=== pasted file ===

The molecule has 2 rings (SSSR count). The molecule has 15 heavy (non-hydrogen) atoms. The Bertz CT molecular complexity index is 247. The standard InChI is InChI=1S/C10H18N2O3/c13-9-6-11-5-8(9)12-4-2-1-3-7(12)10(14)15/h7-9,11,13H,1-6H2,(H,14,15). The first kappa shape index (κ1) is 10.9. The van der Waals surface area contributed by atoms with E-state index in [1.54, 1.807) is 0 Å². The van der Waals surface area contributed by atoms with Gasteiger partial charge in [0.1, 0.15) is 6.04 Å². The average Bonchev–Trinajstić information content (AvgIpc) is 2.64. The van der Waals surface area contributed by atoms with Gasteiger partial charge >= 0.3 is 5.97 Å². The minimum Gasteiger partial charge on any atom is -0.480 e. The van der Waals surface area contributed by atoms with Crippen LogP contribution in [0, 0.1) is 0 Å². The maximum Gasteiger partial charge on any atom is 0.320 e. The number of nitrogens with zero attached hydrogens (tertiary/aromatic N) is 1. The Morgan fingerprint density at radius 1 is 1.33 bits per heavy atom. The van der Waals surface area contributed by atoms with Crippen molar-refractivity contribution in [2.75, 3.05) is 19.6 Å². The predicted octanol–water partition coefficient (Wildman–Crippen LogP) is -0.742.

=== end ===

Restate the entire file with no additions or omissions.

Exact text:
The molecule has 2 rings (SSSR count). The molecule has 15 heavy (non-hydrogen) atoms. The Bertz CT molecular complexity index is 247. The standard InChI is InChI=1S/C10H18N2O3/c13-9-6-11-5-8(9)12-4-2-1-3-7(12)10(14)15/h7-9,11,13H,1-6H2,(H,14,15). The first kappa shape index (κ1) is 10.9. The van der Waals surface area contributed by atoms with E-state index in [1.54, 1.807) is 0 Å². The van der Waals surface area contributed by atoms with Gasteiger partial charge in [0.1, 0.15) is 6.04 Å². The average Bonchev–Trinajstić information content (AvgIpc) is 2.64. The van der Waals surface area contributed by atoms with Gasteiger partial charge >= 0.3 is 5.97 Å². The minimum Gasteiger partial charge on any atom is -0.480 e. The van der Waals surface area contributed by atoms with Crippen LogP contribution in [0, 0.1) is 0 Å². The maximum Gasteiger partial charge on any atom is 0.320 e. The number of nitrogens with zero attached hydrogens (tertiary/aromatic N) is 1. The Morgan fingerprint density at radius 1 is 1.33 bits per heavy atom. The van der Waals surface area contributed by atoms with Crippen molar-refractivity contribution in [2.75, 3.05) is 19.6 Å². The predicted octanol–water partition coefficient (Wildman–Crippen LogP) is -0.742.